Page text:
From smartphones to virtual bank tellers, we want tools and entertainment we can interact with. It’s not surprising that one of the latest trends in interactive design is how you engage with your TV. A large part of this new TV-based interactivity works with social media. Here is a look at five major ways your TV is becoming more social.
Connected TV Apps
1.) Bravo now allows viewers to stream TV shows across multiple platforms and devices, according to Next Web. This includes everything from Samsung Smart TV, to Blu-ray players, to Yahoo! Widgets and Google TV. The app also has social sharing and customized playlist options embedded. Networks such as Bravo aren’t the only companies offering social TV apps. Network providers are offering subscribers free tablet apps to view programming and schedule recordings, as well.
The Prevalence of the Second Screen
2.) As more people adopt smartphone and tablet use TV users are increasingly using “second screens” while they’re watching, according to Mashable. Second screens give viewers additional contextual information related to the shows they’re watching, and networks create programming with a second screen enhancement in mind.
The Virtual Living Room
3.) Startups aim to combine TV and digital experiences on one screen. One social TV startup, SimulTV, lets users share TV experiences with friends and family from all over the world, allowing viewers to stream shows with contacts simultaneously no matter where they are, also according to Mashable. As the program plays at the same time for everyone, users can see each other via webcams, as well as chat about the show, all without having to toggle among more than one screen.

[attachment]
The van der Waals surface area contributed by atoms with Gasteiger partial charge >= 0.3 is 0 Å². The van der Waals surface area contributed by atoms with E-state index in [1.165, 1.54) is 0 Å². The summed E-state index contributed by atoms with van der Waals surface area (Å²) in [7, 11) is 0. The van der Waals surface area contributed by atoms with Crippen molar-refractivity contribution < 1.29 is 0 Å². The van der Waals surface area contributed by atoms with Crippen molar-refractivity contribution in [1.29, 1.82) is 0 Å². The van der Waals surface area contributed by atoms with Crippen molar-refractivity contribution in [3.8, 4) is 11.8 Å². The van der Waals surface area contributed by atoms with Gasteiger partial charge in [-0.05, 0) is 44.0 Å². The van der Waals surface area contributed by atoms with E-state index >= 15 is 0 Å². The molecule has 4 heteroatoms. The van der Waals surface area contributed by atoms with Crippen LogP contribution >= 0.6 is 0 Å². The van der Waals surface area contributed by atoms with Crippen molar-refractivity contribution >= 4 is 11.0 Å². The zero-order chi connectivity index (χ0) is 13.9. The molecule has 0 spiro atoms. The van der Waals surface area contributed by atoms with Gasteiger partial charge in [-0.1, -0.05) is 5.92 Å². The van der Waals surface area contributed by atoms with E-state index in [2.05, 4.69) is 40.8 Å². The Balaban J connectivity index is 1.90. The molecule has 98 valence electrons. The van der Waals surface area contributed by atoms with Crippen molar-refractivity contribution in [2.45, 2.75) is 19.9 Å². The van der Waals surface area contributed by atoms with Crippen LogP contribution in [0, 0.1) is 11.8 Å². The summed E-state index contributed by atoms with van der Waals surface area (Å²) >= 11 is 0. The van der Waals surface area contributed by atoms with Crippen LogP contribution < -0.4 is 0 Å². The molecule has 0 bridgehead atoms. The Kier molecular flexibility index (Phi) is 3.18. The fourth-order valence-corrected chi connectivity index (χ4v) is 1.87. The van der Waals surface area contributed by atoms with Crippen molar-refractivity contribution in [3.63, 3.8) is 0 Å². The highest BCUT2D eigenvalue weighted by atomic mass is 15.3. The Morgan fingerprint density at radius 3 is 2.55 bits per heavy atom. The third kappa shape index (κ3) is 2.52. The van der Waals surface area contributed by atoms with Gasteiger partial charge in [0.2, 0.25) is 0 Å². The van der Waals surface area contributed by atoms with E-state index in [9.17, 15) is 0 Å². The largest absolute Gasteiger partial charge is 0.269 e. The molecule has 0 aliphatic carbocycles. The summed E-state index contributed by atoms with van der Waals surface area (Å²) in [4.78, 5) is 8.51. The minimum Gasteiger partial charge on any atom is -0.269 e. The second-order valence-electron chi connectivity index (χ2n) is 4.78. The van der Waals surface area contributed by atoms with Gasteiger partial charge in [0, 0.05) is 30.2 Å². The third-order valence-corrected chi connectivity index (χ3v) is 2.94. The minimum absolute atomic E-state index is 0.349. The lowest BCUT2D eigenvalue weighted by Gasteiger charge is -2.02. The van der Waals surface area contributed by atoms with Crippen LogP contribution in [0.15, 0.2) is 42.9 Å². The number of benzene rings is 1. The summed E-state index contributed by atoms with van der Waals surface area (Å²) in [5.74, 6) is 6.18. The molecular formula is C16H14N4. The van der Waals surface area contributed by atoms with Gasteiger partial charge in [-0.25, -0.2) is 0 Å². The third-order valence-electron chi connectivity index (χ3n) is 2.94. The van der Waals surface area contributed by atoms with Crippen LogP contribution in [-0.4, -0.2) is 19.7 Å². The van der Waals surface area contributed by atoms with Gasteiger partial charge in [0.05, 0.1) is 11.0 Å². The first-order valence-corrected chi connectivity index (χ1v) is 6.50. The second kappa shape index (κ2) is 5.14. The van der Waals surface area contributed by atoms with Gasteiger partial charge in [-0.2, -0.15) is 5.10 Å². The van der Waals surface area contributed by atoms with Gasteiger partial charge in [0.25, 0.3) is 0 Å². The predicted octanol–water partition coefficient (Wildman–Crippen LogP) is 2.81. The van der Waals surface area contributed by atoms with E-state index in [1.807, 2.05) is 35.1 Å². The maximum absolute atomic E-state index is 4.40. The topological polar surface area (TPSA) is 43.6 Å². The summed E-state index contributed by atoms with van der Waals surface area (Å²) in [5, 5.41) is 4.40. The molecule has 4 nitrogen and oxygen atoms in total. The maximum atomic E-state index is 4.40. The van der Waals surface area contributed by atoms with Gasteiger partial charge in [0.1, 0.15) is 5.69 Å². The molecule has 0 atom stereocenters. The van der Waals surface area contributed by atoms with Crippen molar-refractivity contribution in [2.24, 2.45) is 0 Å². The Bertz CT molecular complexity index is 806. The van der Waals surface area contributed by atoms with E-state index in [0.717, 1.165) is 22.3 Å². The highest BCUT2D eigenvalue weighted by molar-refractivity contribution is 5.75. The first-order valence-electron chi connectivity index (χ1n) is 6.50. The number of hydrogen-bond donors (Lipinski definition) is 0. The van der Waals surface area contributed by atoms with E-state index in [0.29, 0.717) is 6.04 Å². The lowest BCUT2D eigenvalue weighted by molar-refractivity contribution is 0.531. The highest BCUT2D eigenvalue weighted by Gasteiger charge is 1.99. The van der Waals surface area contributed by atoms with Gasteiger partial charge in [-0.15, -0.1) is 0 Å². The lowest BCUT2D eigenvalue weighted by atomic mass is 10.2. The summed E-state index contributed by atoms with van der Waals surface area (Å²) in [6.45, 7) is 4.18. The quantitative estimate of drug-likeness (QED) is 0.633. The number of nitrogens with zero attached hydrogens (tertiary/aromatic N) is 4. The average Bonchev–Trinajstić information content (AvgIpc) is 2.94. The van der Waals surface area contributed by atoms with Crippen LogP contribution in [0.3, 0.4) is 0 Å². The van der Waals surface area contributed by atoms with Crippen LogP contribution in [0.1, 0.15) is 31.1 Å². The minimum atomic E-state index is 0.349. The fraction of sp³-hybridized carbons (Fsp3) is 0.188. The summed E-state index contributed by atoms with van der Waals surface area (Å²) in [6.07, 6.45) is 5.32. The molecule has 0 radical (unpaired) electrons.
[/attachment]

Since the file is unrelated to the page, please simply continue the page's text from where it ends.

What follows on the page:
TV Voting via Social Media
4.) Producers of reality competitions have learned the power of social voting. Compared to the one-way street of having viewers call and press a button to vote, allowing viewers to tweet votes or share them on Facebook pages provides programs with free powerful-marketing messages, as well. Shows such as “The X Factor,” “The Voice” and “American Idol” have let fans cast votes via social media, which boosts engagement and encourage discussion long after the show has aired. Similarly, for the past two years, MTV has allowed viewers to vote via Twitter for categories in their “MTV Video Music Awards” and “MTV Movie Awards,” giving multitaskers a way directly to impact outcomes, according to Lost Remote.
Exclusive Digital Content Related to Programming
5.) Some networks encourage viewers actually to leave the television and head online for more programming. For example, MTV hosts exclusively online after-shows for programming such as “The Real World,” with cast interviews related to episodes. Bravo’s “Watch What Happens Live” occurs both on the TV screen and online — after the first portion has aired on TV, the talk show continues in the digital space.
Have you used a second screen with your television? What is your preferred method of digital interaction? Share your thoughts in the comments.
Photo by Flickr user Alberto Otero García